The challenge for the industry will be managing the growth while maintaining the professional standards that have been built up over the last decade, Yager says.
For that reason, the industry has established a certified professional-employer specialist designation given after education and examination requirements are fulfilled. PEO associations also have pushed for licensing legislation, which has passed in 14 states. It is still pending in New York.
“We’ve been fighting for this for years to weed out the bad ones,” says Philip Ronzo, owner of the former ROW, the first PEO in New York.
Ronzo says it has been a long, hard fight to be recognized in New York. At one point, he says, the state was requiring duplicate paperwork. Like in many other businesses, he would have faced far fewer regulatory steps had he located in another state.
The biggest battle with the state–over workers’ compensation policy–is almost over, says Louis Basso, president of the New York State Association of Professional Employer Organizations. The state Labor Department has left it up to individual insurers whether to recognize the contracting company or the PEO in determining a policy.
That could negate the benefits of pooling employees and put the workers’ compensation responsibility, in some cases, back onto the contracting employer.
Basso says the Labor Department is close to including PEOs in its official employer designation so workers’ compensation laws would have to recognize them.
“We hope to have it resolved by the end of the year,” he says. “I think we’re moving in the right direction.”
On a national level, association members are close to hammering out a bill that would define exactly what a PEO would be under the Internal Revenue Service code, so tax laws could be applied unilaterally instead of subjectively. The codification is essential for companies with government contracts–which can be particularly complicated–especially those with the Department of Defense.
In addition, the Bureau of Labor Statis tics now is including PEO as a category in its surveys, Basso says.
Meanwhile, as individual PEOs are adjusting to increased numbers of customers, they also must start preparing for larger companies to start using the service, Yager says.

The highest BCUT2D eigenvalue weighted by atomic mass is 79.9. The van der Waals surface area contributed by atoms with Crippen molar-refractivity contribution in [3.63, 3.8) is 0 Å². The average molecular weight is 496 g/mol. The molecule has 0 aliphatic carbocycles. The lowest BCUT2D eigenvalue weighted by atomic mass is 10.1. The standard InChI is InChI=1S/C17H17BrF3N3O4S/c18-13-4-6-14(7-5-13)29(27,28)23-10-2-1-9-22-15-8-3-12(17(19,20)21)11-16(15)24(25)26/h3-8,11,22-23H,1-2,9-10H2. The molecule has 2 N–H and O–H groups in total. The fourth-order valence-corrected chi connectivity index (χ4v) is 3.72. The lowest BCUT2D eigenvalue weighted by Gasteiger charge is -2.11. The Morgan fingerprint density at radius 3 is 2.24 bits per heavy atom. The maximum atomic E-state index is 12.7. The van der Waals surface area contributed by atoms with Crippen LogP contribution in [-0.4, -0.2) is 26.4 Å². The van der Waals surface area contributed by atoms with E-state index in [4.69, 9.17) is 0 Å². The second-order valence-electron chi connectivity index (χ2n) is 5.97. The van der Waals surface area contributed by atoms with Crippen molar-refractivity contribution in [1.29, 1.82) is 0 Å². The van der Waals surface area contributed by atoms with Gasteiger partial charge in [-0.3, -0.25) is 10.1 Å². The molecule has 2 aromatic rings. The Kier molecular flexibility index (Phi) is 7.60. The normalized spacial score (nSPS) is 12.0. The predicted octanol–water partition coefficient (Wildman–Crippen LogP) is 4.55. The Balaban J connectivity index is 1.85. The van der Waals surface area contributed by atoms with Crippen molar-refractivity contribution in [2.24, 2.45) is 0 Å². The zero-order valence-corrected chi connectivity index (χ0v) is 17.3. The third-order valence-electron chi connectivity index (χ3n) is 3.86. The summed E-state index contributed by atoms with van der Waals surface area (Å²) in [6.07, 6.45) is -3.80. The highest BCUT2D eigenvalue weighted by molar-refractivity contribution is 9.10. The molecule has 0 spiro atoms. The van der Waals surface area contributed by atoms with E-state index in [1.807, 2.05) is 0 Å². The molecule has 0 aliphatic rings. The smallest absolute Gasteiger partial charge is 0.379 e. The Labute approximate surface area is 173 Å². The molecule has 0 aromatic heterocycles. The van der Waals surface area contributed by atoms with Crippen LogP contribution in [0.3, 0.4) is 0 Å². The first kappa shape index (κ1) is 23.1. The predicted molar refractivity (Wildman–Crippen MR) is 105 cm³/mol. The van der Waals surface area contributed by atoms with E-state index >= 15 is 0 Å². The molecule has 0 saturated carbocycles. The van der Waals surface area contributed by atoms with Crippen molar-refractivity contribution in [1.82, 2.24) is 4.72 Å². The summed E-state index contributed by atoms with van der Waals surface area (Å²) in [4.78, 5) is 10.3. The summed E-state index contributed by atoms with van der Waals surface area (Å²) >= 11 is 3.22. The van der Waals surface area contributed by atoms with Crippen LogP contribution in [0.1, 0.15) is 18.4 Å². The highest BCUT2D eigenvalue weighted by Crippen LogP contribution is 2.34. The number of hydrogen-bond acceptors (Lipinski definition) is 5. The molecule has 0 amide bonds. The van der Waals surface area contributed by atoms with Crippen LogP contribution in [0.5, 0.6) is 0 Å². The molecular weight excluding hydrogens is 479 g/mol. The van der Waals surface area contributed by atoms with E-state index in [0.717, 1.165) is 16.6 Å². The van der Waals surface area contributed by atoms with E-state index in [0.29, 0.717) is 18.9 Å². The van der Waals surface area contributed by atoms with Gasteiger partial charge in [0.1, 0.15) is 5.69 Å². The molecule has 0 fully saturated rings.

While in past years the customer base has been companies with fewer than 100 employees, more businesses with 150 to 200 employees now are looking to lease agreements, he says.
That new pressure, plus the evolution from a new industry to an established one, is causing consolidations and buyouts. Hence, Paychex’s entry into the market, and Staffing Network’s expansion in the last few years.
Staffing Network, based in Manchester, N.H., now has a presence in all 50 states. A year ago, it bought out Fish’s firm, Business Contract Staffing, and this month it entered into the acquisition agreement with ROW.
Staffing Network’s acquisitions this year will bring its employee base to more than 9,000, the same as Paychex Business Solutions, formally National Business Solutions Inc.
Paychex acquired NBS of St. Petersburg, Fla., over the summer. It will start expanding PEO services from NBS’ Southern base to its other customers after Jan. 1, with Rochester PEO services within a year, says John Carlin, Paychex’s executive vice president.
“We’re really excited about the industry and its potential,” Carlin says.
The small, local PEO market is likely to see more consolidation as the existing firms ready themselves for competition from Paychex and other national companies, the PEO owners say.
Paychex in many ways will help other local companies because the company will be able to give visibility to the PEO industry both locally and nationally, Yager says. Even with the industry’s explosive growth, many employers still do not know exactly what employee leasing is.
“The challenge here is marketing, educating people as to what this service is and what it can do,” he says. “No one goes into business to be an employer. They go into business for the service they offer. We can let them concentrate on that service.”